Photograph by NASA/Johns Hopkins University Applied Physics Laboratory/Carnegie Institution of Washington

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Colors have been added to this view of Mercury, taken by NASA's MESSENGER orbiter, to emphasize the chemical, mineralogical, and physical differences between the rocks on the planet's surface.

Photograph by NASA/Johns Hopkins University Applied Physics Laboratory/Carnegie Institution of Washington

5 Sky Events This Week: Moon Looks Bullish, Morning and Evening Stars Shine

As the moon moves next to the red eye of Taurus, Mercury appears at sunrise.

This week, the moon barrels through the celestial bull and winks out a star, while the gods of love and war part ways.

Bullish moon. After darkness sets in on Tuesday, February 24, look for the waxing crescent moon to create a triangular pattern with two bright star clusters, Hyades and Pleiades, in the constellation Taurus, the Bull.

Both stellar groupings are among the closest clusters to Earth. The Pleiades lie some 300 light-years away, while the Hyades are a mere 160 light-years distant.

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The crescent moon poses with the star clusters Hyades and Pleiades in the early evening sky on February 24, as seen in this illustration.

Morning star. Dawn on Wednesday, February 25, will offer sky-watchers in the Southern Hemisphere the best morning binocular views of Mercury for the year.

Rising two hours before the sun, the innermost planet will climb to about 20 degrees above the eastern horizon by about 30 minutes before sunrise.

Though it appears as just a faint dot to the unaided eye, Mercury stands out well against the glare of the rising sun when viewed with binoculars.

Bull's eye. By the evening of Wednesday, February 25, what will then be a quarter moon will have slipped next to the red eye of Taurus.

The star Aldebaran will appear only about a half degree from the moon, making for a stunning portrait whether you choose to photograph it or only gaze upon it.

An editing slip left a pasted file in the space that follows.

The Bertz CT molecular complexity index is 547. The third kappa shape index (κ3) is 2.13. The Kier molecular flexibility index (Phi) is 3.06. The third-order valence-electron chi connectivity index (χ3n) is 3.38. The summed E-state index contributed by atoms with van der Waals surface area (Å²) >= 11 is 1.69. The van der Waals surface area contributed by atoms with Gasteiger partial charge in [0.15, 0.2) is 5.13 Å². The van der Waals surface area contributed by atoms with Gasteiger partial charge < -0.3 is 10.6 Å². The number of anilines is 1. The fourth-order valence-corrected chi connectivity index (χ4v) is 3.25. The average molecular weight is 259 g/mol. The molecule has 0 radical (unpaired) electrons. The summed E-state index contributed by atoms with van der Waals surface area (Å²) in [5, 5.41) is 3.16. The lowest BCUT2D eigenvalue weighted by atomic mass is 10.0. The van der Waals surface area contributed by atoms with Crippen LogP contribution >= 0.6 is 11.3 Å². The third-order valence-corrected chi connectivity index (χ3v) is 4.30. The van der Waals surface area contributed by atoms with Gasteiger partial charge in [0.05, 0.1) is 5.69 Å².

Of course, while the cosmic duo appears to be close together in our Earthly skies, the moon is actually some 1.27 light-seconds away, while the red giant lies a respectable 66 light-years distant.

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As shown in this illustration, the moon will be parked next to Aldebaran, one of the brightest wintertime stars, on February 25, making for an especially stunning sight in the early evening.

Mars and Venus. After sunset on Friday, February 27, gaze toward the western sky as the ancient gods of love and war slowly part ways.

The two inner planets in the solar system appear to be some 2.7 degrees apart and continue to widen their separation from night to night. Venus, the brighter of the two, will slowly climb higher each night while Mars sinks into the glare of the sunset.

And as an observing challenge for binocular and telescope users, the seventh planet from the sun, Uranus, appears about 5 degrees above Venus.

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Venus and Mars point the way to Uranus at dusk in the southwestern sky on February 27, as illustrated here.

Lunar occultation. Early evening on Saturday, February 28, the waxing gibbous moon will appear to engulf and hide a faint "naked eye" star in the constellation Gemini, the Twins.

According to the Sky and Telescope website, observers in North America "east of the Mississippi and north of the deepest South" will get to see the star Lambda Geminorum appear to magically wink out as it goes behind the dark limb of the gibbous moon. This event can be witnessed in Washington, D.C., at 7:56 p.m. EST; in Chicago at 6:31 p.m. CST; and in Kansas City at 6:21 p.m. CST. (Here is a timetable for other locations.) It can be seen with nothing more than the naked eye, but is best viewed with binoculars.

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In this simulated view, the dark limb of the gibbous moon prepares to eclipse the star Lambda Geminorum on February 28.

Happy hunting!

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